Prior to the outbreak of fighting there were no Marxists who supported the military regime of Galtieri, which was a brutal dictatorship oppressing the Argentinian workers. Yet, once the actual shooting started a whole swathe of Trotskyists responded with a knee-jerk reaction that it was necessary to defend Argentina against Imperialism, and to support Galtieri. Now, of course, there would have been circumstances where Marxists would have thrown their support in action behind Argentina. That would have been if Britain had launched an invasion of Argentina itself with the intention of overthrowing the regime. In fact, Trotsky himself describes the reasons why they would do that in relation to a theoretical invasion of a fascist Brazil by Britain. He writes,

“In Brazil there now reigns a semifascist regime that every revolutionary can only view with hatred. Let us assume, however, that on the morrow England enters into a military conflict with Brazil.
I ask you on whose side of the conflict will the working class be? I will answer for myself personally—in this case I will be on the side of “fascist” Brazil against “democratic” Great Britain. Why? Because in the conflict between them it will not be a question of democracy or fascism. If England should be victorious, she will put another fascist in Rio de Janeiro and will place double chains on Brazil. If Brazil on the contrary should be victorious, it will give a mighty impulse to national and democratic consciousness of the country and will lead to the overthrow of the Vargas dictatorship. The defeat of England will at the same time deliver a blow to British imperialism and will give an impulse to the revolutionary movement of the British proletariat. Truly, one must have an empty head to reduce world antagonisms and military conflicts to the struggle between fascism and democracy. Under all masks one must know how to distinguish exploiters, slave-owners, and robbers!”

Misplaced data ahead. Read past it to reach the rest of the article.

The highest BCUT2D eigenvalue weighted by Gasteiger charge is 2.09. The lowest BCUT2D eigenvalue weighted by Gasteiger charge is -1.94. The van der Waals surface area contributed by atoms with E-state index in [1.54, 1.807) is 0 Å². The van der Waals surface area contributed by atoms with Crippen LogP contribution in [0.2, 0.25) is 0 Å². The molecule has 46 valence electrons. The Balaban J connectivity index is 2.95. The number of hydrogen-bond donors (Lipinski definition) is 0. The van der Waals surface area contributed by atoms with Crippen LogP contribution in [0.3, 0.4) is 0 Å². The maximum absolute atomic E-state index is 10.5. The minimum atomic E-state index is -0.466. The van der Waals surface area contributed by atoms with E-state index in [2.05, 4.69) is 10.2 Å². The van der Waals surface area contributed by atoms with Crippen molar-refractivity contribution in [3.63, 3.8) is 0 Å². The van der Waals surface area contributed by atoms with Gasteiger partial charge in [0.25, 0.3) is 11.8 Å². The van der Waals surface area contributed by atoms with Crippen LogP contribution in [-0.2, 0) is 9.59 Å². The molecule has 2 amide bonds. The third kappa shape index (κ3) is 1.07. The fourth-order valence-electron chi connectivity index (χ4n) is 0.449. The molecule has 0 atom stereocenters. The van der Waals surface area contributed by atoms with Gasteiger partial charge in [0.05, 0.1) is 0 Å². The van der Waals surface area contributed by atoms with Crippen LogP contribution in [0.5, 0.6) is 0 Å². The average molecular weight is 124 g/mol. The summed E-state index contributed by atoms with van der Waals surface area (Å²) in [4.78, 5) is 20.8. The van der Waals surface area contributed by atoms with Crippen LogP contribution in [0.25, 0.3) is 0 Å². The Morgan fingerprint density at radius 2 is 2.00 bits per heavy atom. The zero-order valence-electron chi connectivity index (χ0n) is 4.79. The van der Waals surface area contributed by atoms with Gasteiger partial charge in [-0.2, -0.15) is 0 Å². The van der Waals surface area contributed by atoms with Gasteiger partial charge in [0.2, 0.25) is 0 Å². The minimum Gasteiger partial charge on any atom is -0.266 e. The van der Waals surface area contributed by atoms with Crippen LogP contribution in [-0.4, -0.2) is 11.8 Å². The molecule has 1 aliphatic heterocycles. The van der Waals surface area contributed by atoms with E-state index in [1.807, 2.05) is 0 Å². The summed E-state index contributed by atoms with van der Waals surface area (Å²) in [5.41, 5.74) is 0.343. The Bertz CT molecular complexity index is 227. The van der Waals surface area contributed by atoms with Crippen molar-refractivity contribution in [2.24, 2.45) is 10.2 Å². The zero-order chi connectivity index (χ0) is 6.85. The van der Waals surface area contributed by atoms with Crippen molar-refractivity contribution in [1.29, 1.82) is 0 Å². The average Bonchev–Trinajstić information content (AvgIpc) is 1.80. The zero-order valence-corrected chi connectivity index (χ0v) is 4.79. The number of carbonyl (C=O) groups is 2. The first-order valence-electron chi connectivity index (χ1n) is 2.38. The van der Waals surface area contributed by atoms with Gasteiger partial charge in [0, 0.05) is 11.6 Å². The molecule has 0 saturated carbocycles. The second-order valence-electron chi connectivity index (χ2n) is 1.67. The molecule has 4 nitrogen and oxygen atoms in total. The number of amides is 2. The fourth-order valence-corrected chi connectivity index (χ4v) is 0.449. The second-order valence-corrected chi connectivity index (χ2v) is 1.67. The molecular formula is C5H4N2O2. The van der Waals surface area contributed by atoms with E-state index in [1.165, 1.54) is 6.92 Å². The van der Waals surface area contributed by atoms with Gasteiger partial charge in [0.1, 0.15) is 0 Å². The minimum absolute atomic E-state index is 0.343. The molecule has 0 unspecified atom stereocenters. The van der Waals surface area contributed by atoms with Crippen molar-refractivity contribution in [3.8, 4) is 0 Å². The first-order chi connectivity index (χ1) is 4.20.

Anti-Imperialist Struggle is Key to Liberation

Quite so, but in the case of the Falklands War there was no question of Britain invading Argentina, and replacing Galtieri with some other fascist.
Its true that Britain's victory strengthened Thatcher, but that was a reason to oppose Britain – which all Marxists did – not to support Galtieri. In fact, the defeat of Galtieri did not, and could not lead to him being replaced by another fascist of Britain's choosing, and certainly not of Argentina being colonised, as in the case of Trotsky's example, but rather led to the weakening of Galtieri's regime, and its ultimate demise, which was of great benefit to the Argentinian workers!
But, even had Britain engaged in – what would probably have been – a suicidal invasion of Argentina - what form would the support for Argentina take? Trotsky gives the answer at the beginning of the interview where he writes,

“The policy of the “People’s Front,” as is shown by the example of Spain, France, and other countries, consists in subordinating the proletariat to the left-wing of the bourgeoisie.”

And he had already elaborated on that in his analysis of the Chinese Revolution. It was one thing he argued to support the KMT in action in fighting Japanese Imperialism, even to take the arms that the KMT had access to in order to join in that fighting, but only on the basis of maintaining the strictest separation of the Communists organisationally, political and ideologically from the KMT. In other words, to maintain the “extreme revolutionary opposition” in relation to them.

It was on this basis that the split in what was then the Workers Socialist League occurred in the 1980's with the Thornett Group on one side, and the old International Communist League on the other.
But, the Thornett group were not the only supposed Trotskyists to collapse into what was essentially the method of Popular Frontism. And that approach has been replicated in issue after issue amongst so called Trotskyists whether they trace their ancestry back to post-war orthodox Trotskyism, or to the anti-Trotsky Trotskyism of the Third Camp. It has been as much a feature of the politics of the groups that are descendants of the IMG, as it has been of the SWP. And the approach has been applied not just in relation to anti-imperialist struggles, but to issues here in Britain too. The worst example, has probably been the establishment by the SWP and others of the cross class Respect Party, which subordinated working-class politics not only to bourgeois politics, but to communalism and political-Islam, for the purpose merely of “Party building” by the SWP itself.
Like all such previous examples it ended with the socialists getting screwed – though at least in this case not in thousands of workers being massacred – and a further degradation of socialist politics in the eyes of workers.

Back To Part 3